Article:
Winemakers and vineyards have been in the Rhone Valley, from the town of Vienne 125 miles straight south to Avignon, for more than 2,000 years. Some believe that the ancient Romans denuded the river’s banks of forest, planting vineyards there, to remove hiding places for marauders along Rome’s key north-south Gallic artery.

At least 23 wine grape varieties now grow along the river’s banks, although you need note only six. For white wines, they are viognier, marsanne and roussanne; for reds, syrah, mourvedre and grenache.

One of the crowning achievements in French wine is the system of appellation d’origine controlee (AOC), which governs grape growing and wine production for the country. In the 1930s, Chateauneuf-du-Pape, one of the Rhone’s best-known appellations, gave rise to that system by being the first appellation in France to set up its own production rules.

The valley of the Rhone is of two parts: the north, small and celebrated, and the south, large and familiar. In this column, a look at the south; next week, a nod to the north.

The northern and southern Rhone have little in common except for the river that names them. Climate, aspect, soils, major grape varieties and market all differ. The south also produces rose and sweet wines, neither seen from the north in any significant quantity.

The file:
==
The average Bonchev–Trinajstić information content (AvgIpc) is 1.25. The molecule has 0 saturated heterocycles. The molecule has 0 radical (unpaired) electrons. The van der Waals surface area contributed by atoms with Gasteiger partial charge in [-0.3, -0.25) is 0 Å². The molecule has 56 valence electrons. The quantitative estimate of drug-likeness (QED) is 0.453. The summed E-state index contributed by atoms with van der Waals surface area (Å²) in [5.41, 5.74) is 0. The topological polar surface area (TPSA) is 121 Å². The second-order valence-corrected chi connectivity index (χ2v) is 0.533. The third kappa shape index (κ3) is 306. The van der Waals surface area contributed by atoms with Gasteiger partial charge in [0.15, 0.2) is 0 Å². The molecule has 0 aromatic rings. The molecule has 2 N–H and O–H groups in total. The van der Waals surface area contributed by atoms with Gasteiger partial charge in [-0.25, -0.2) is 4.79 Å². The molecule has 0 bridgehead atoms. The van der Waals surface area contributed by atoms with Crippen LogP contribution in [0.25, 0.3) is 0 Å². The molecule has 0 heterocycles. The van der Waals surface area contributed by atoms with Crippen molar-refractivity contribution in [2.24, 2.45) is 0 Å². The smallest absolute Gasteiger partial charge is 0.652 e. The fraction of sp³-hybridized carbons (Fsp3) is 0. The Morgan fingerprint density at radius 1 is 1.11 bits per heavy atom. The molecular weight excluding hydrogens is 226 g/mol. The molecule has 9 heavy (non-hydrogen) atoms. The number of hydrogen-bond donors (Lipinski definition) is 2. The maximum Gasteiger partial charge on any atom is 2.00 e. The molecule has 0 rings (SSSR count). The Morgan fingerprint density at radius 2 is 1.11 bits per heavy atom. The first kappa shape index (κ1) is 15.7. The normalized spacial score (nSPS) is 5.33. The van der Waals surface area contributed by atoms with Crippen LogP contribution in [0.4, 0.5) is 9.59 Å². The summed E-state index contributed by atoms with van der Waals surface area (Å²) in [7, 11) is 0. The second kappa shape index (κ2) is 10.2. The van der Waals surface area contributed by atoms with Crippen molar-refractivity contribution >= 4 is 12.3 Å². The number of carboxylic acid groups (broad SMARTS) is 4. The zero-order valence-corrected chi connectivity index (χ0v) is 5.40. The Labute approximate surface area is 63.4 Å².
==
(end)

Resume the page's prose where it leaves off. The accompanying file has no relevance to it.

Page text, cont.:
And, of the two areas, the south is the workhorse. Ninety percent of Rhone wines come from the southern districts of the Rhone Valley.

Though Cotes du Rhone is by far the most popular wine made in the southern Rhone, the undisputed king is Chateauneuf-du-Pape, a red wine made by blending from more than a dozen grape varieties (with grenache, mourvedre and syrah being the three used most often). The name dates from the 14th century, when Pope Clement V quit Rome and set up residence in his native France, at Avignon.

More wine comes from Chateauneuf’s 8,000 acres alone than the entire northern Rhone can produce. Three factors make it delicious: a basis of grenache, heady, in your face and juicy; some of the lowest grape yields in the French AOC system (one-half that of Bordeaux, for example); and the fact that winemakers forgo the wholesale use of new oak. What you get with Chateauneuf-du-Pape is fruit that mediates its soil and terroir.

The two appellations of Cotes du Rhone and Cotes du Rhone Villages are mammoth in both size and output, labeling bottles of a full 75 percent of all wines made in the entire valley.